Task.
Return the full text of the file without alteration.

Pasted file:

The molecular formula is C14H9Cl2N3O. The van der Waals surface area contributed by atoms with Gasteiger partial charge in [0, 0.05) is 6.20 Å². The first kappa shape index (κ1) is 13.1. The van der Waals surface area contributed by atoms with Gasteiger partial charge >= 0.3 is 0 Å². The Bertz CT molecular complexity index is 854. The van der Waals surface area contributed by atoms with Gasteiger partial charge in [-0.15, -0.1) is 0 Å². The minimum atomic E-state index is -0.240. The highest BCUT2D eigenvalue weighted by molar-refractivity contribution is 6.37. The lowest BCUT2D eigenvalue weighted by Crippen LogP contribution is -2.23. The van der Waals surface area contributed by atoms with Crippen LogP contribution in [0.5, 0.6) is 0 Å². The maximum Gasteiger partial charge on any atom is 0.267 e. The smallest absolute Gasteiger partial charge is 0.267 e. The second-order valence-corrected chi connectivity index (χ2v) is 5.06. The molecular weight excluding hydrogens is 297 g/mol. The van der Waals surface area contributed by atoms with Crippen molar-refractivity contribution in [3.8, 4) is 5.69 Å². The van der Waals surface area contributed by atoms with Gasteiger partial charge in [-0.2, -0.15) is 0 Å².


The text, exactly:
The molecular formula is C14H9Cl2N3O. The van der Waals surface area contributed by atoms with Gasteiger partial charge in [0, 0.05) is 6.20 Å². The first kappa shape index (κ1) is 13.1. The van der Waals surface area contributed by atoms with Gasteiger partial charge >= 0.3 is 0 Å². The Bertz CT molecular complexity index is 854. The van der Waals surface area contributed by atoms with Gasteiger partial charge in [-0.15, -0.1) is 0 Å². The minimum atomic E-state index is -0.240. The highest BCUT2D eigenvalue weighted by molar-refractivity contribution is 6.37. The lowest BCUT2D eigenvalue weighted by Crippen LogP contribution is -2.23. The van der Waals surface area contributed by atoms with Crippen LogP contribution in [0.5, 0.6) is 0 Å². The maximum Gasteiger partial charge on any atom is 0.267 e. The smallest absolute Gasteiger partial charge is 0.267 e. The second-order valence-corrected chi connectivity index (χ2v) is 5.06. The molecular weight excluding hydrogens is 297 g/mol. The van der Waals surface area contributed by atoms with Crippen molar-refractivity contribution in [3.8, 4) is 5.69 Å². The van der Waals surface area contributed by atoms with Gasteiger partial charge in [-0.2, -0.15) is 0 Å².